I recently finished a cabled hat for Hubby. I designed it, so it was no small feat. There was a lot of reworking involved. I'll tell you all the gory details in a future post, hopefully after I have the pattern written up.
I bring the hat up because it was one of those projects that left me...unsettled?...feeling at a loose end?...those phrases are a little too negative for what I'm trying to describe. I can't think of the right word at the moment, but I'm sure you felt it too.
I finished the hat and had to cleanse my knitting palate. I had to take time and savor the accomplishment of finishing the hat. I wanted to knit, but nothing I had in progress seemed appealing. What I really wanted to do was cast on for something new with some of my Rhinebeck yarn, but that would have been irresponsible.
Since I wanted my hands to be moving, but didn't want anything taxing, I fished out the Bias Striped V-Neck Shell.
This is a little top I'm designing fro myself using yarn leftover from the striped sweater I made Hubby last year. I was very excited when I started it, but hit a major wall after I took that design class with Shirley Paden in July and she declared that my v-neck shaping numbers wouldn't work. Oh, and moving didn't help the situation either.
Anyway. I hauled it out and discovered that I had reworked the neck shaping numbers at some point. Also, I could still understand the pattern I'd written for myself, which was very exciting. After a quick measure to check the length I was able to jump right back into knitting it.
Boo, Fancy Stripes
However things got ugly pretty quickly.
As you can see the stripes march across the sweater to the left. On each right side row I work one more stitch in the color to the right maintaining the stitch count. So, to clarify, each color has 13 stitches (although one has 15 because the math didn't work). The light green eats the dark blue which eats the black/white and on across the sweater. As the color drops off the left I attach it to the right and continue the pattern.
This was working out very nicely, expect I didn't plan for how the armhole and neck shaping would affect the pattern. Actually I probably figured I deal with it when I got there.
Well, I'm there and I'm stuck.
As you can see in the picture the stripes already when squirrley because of the armholes. This is actually attempt number two. For my first attempt I continued the grey on the right but it ended up with only like three or four stitches between casting off the armholes and having to add in the tan/white when it dropped off the left.
(Also my pattern said to decrease two stitches each side but I bound them off and didn't end up liking how that looked. Frogging was necessitated by the double whammy of ugly shaping and bad stripes.)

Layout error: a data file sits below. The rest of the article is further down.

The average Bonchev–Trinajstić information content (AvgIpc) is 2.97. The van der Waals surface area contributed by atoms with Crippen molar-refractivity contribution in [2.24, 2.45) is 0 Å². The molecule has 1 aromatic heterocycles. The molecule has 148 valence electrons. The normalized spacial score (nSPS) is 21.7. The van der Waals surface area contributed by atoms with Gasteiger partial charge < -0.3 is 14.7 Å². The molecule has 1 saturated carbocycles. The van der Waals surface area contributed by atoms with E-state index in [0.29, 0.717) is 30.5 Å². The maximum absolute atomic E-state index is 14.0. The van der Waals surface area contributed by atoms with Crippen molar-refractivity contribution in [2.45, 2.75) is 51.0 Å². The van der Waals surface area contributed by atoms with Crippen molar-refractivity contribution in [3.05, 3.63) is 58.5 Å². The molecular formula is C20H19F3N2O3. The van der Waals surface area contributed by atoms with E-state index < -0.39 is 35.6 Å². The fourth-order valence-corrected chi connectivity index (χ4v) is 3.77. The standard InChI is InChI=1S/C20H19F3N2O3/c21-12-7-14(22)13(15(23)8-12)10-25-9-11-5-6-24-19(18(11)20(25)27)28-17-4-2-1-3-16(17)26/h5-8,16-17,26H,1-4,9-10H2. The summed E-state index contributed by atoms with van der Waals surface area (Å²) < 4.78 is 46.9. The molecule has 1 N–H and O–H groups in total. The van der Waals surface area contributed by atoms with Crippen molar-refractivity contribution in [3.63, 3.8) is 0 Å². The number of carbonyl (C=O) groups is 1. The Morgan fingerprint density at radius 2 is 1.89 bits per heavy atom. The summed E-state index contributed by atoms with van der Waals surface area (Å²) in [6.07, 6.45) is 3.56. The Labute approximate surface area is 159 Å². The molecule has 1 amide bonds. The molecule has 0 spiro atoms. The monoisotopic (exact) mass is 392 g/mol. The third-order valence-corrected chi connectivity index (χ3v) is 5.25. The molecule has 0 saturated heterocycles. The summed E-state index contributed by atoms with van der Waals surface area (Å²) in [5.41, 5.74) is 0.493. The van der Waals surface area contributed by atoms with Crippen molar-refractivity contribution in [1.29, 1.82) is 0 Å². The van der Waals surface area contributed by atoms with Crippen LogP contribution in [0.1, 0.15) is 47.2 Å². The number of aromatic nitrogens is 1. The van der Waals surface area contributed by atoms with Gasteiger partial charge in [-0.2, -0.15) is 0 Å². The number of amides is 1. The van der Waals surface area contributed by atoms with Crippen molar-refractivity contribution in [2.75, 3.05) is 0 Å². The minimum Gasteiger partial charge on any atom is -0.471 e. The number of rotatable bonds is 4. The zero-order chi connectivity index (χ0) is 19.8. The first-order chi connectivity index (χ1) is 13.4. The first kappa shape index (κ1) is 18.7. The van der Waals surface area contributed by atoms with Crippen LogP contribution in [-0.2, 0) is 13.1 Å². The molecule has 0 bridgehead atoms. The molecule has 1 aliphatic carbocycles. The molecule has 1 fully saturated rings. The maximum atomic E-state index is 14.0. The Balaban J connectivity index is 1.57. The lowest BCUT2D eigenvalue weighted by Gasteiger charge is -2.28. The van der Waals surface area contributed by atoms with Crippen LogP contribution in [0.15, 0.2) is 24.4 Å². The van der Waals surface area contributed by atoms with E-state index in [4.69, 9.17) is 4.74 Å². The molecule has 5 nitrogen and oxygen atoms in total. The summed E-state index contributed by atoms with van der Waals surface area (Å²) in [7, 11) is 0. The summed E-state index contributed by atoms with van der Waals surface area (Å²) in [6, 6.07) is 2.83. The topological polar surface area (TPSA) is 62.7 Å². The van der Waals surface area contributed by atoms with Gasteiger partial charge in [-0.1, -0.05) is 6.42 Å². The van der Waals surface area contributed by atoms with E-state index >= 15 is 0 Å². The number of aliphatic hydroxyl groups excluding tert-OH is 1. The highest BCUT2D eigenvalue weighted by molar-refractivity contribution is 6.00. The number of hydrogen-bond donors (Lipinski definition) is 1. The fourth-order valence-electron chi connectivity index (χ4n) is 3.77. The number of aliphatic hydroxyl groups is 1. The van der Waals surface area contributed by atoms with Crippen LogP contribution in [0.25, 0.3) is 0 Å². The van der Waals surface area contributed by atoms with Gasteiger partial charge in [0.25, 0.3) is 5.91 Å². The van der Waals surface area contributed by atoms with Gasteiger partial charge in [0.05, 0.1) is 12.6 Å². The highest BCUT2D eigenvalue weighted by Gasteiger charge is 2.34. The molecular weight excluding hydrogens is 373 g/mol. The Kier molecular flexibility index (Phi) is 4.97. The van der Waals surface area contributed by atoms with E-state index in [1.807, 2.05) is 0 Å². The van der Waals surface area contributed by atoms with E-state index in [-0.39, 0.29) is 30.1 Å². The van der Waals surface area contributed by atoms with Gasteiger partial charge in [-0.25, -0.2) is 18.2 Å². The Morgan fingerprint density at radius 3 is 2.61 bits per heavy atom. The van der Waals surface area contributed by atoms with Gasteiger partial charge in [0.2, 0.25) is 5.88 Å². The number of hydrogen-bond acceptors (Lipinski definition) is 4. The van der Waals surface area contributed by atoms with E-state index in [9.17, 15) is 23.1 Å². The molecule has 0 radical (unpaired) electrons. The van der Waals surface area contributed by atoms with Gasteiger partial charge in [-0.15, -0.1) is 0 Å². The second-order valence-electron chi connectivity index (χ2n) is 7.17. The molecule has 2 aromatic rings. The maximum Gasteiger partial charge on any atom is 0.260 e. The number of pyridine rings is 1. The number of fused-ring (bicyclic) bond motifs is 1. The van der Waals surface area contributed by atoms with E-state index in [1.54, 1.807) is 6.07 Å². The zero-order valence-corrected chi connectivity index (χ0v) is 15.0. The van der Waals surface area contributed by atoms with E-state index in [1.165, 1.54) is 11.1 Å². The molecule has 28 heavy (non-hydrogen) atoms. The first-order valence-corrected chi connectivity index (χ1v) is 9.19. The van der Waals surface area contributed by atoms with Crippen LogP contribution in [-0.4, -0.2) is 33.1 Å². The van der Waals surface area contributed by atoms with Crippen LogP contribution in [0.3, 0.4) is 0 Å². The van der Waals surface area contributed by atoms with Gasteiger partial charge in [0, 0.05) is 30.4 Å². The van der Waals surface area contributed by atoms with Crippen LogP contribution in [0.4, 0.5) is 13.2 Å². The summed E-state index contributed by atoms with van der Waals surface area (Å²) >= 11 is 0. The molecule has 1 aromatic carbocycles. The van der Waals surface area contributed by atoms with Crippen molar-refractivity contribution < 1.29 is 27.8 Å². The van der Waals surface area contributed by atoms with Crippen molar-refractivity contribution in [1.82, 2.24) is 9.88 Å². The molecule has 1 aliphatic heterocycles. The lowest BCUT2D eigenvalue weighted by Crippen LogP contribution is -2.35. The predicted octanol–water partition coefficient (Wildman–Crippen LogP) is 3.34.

On this second attempt I abandonded the grey when it was down to two stitches. It's alittle abrut, but I tell myself it's OK becuase it's under my arm. No one should be close enough to notice.
Now my problem is the chaos the neck shaping is causing. Between the neck shaping and the slide of the colors the black/white yarn in the center is rapidly disappearing. The dark blue already ate one side. Technically on the next right side row I work the dark blue is going to jump the gap. At this rate the black/white is going to get cut off in the middle of the row!
Since I'm using leftover yarn I made a lot of decisions based on conservation. I thought I'd be clever and start with the front so that if I ran out of colors it would be on the back and maybe less noticible. The v-neck was also an attempt to save yarn (less territory to cover). My ability to make sleeves will be dictated by how much yarn is left after the body is done.
I'm debating not letting the dark blue jump the gap yet. Give the black/white a chance to get ahead. But I don't know if that will distort the stripes. After all, the dark blue is being encroched upon by the green as well as the neck shaping.
Now I wish I had knit the back first so I would have complete stripes to refrence. I would have been able to plot the flow of the colors on the front against the colors on the back and decide how to work the slide.
Seriously. As I was just sitting here typing this post it occured to me to work up a chart with the colors. Brilliant! It won't be easy because of the shift, but I can color it all in then slice out the neck.
Excellent. This should fix the problem and is easier than knitting and ripping.
I know what I'll be doing tonight.